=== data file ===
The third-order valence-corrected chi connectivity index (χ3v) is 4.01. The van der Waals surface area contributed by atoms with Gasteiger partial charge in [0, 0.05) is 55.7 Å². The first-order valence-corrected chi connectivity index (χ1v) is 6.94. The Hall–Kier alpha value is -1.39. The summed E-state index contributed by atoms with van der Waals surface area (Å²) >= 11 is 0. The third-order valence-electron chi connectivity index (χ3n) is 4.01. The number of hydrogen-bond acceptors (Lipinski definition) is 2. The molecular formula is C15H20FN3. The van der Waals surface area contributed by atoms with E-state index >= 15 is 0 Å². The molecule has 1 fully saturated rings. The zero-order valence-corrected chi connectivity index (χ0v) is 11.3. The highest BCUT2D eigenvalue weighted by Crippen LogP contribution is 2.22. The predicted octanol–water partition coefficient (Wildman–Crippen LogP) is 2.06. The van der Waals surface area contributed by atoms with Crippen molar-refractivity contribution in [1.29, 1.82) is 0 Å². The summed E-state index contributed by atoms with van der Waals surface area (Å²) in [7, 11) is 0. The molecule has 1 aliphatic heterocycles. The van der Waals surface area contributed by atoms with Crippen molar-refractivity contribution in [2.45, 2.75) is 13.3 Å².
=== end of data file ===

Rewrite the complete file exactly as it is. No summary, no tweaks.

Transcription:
The third-order valence-corrected chi connectivity index (χ3v) is 4.01. The van der Waals surface area contributed by atoms with Gasteiger partial charge in [0, 0.05) is 55.7 Å². The first-order valence-corrected chi connectivity index (χ1v) is 6.94. The Hall–Kier alpha value is -1.39. The summed E-state index contributed by atoms with van der Waals surface area (Å²) >= 11 is 0. The third-order valence-electron chi connectivity index (χ3n) is 4.01. The number of hydrogen-bond acceptors (Lipinski definition) is 2. The molecular formula is C15H20FN3. The van der Waals surface area contributed by atoms with E-state index >= 15 is 0 Å². The molecule has 1 fully saturated rings. The zero-order valence-corrected chi connectivity index (χ0v) is 11.3. The highest BCUT2D eigenvalue weighted by Crippen LogP contribution is 2.22. The predicted octanol–water partition coefficient (Wildman–Crippen LogP) is 2.06. The van der Waals surface area contributed by atoms with Crippen molar-refractivity contribution in [1.29, 1.82) is 0 Å². The summed E-state index contributed by atoms with van der Waals surface area (Å²) in [7, 11) is 0. The molecule has 1 aliphatic heterocycles. The van der Waals surface area contributed by atoms with Crippen molar-refractivity contribution in [2.45, 2.75) is 13.3 Å².